Creating Cute for Fun and Profit

Creating Cute for Fun and Profit

If you’re reading this, chances are you’ve been on my website for long enough to notice that I have a personal aesthetic that skews towards the whimsical, cute, and what is traditionally considered, feminine. I mean it doesn’t take more than a glance at my Instagram to note that. I like dressing in bright colors, wearing lots of pink, and putting cute stickers of Sanrio characters on my sketchbooks. And for my first few years trying to “make it” as a creative professional, this aesthetic started to feel like I had shot myself in the foot.


As a little post-grad baby just desperate to get any job, I often felt my personal aesthetic, the designs, color schemes, and motifs I enjoyed most, weren’t grown up enough to market myself as a professional. This led to a lot of imposter syndrome as I struggled to find work. Part of me questioned if I was too indulgent, and if I should have tried harder to make designs that were mass marketable.


There’s no doubt that creating niche work means facing the reality that making money is harder. However, for me, spending my creative energy on what I want to make, on what I’m passionate about, and what I enjoy, is my most basic dream and goal for a career. So it’s been a lot of struggles but I’m finally finding a place where I can see the upward trajectory for my work and I enjoy doing it. It’s taken a lot of creativity, not just in making art, but in finding places and resources to make my “job” look like what I want. I’m definitely by no means at the end goal of what I want, but I feel confident in where I’ve been and where I’m going. I don’t feel like I’m flailing around anymore, just trying anything to see what could work.


I learned the integral value of community, especially in creative fields. Nearly all of my freelance work has come from friends or friends of friends, that I made either in school, through artistic communities, or from my hobbies. If you are an artist in any capacity, I highly recommend connecting with local meetups, joining a community class, or even just engaging with other artists in online communities.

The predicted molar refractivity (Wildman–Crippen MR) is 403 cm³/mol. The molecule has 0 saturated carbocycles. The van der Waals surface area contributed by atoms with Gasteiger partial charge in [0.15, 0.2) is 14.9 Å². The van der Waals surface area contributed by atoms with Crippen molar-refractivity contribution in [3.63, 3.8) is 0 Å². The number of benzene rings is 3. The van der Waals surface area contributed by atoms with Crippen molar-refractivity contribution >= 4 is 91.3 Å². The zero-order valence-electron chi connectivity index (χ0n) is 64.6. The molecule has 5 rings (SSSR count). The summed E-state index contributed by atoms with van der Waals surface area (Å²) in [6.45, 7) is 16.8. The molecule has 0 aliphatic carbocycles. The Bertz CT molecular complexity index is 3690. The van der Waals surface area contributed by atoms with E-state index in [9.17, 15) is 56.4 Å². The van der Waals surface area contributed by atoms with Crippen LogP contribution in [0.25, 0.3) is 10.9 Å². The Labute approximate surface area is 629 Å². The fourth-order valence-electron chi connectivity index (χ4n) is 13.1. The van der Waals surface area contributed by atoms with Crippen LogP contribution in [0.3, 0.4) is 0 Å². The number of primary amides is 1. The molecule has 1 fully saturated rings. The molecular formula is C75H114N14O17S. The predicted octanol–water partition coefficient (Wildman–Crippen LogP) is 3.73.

I also learned that once you complete whatever level of schooling you finish time works completely differently and you have to give yourself grace for that. Once you enter the “real world” there is no semester system. Goals are no longer accomplished and completed in tidy seasonal chunks, and whole years can go by with seemingly no progress if you are used to having tangible things like grades to count progress by. As an artist the idea of success can become such a burden, and taking on part time, or even full-time jobs to pay the bills can make you feel like a failure. I had to completely unlearn this way of thinking and do myself the kindness of understanding that building up a career, especially one in more niche fields, takes time. There’s no shame in working an unrelated job in the meantime.


Ultimately, through trial and error, (and therapy), I’ve learned to embrace the cute, the feminine, and the “childish” designs and works that make me happy and feel like expressions of myself. I’ve encountered people who find joy through my work, and support what I’m doing.  I’ve learned that if you find there is not a space for you that fits what you want to do, you have the power to make your own space, to create your own communities and work and path. It may take time. It will be work. You will have doubt. But it is also possible and I am doing it and I can’t say I’d rather be doing anything else.

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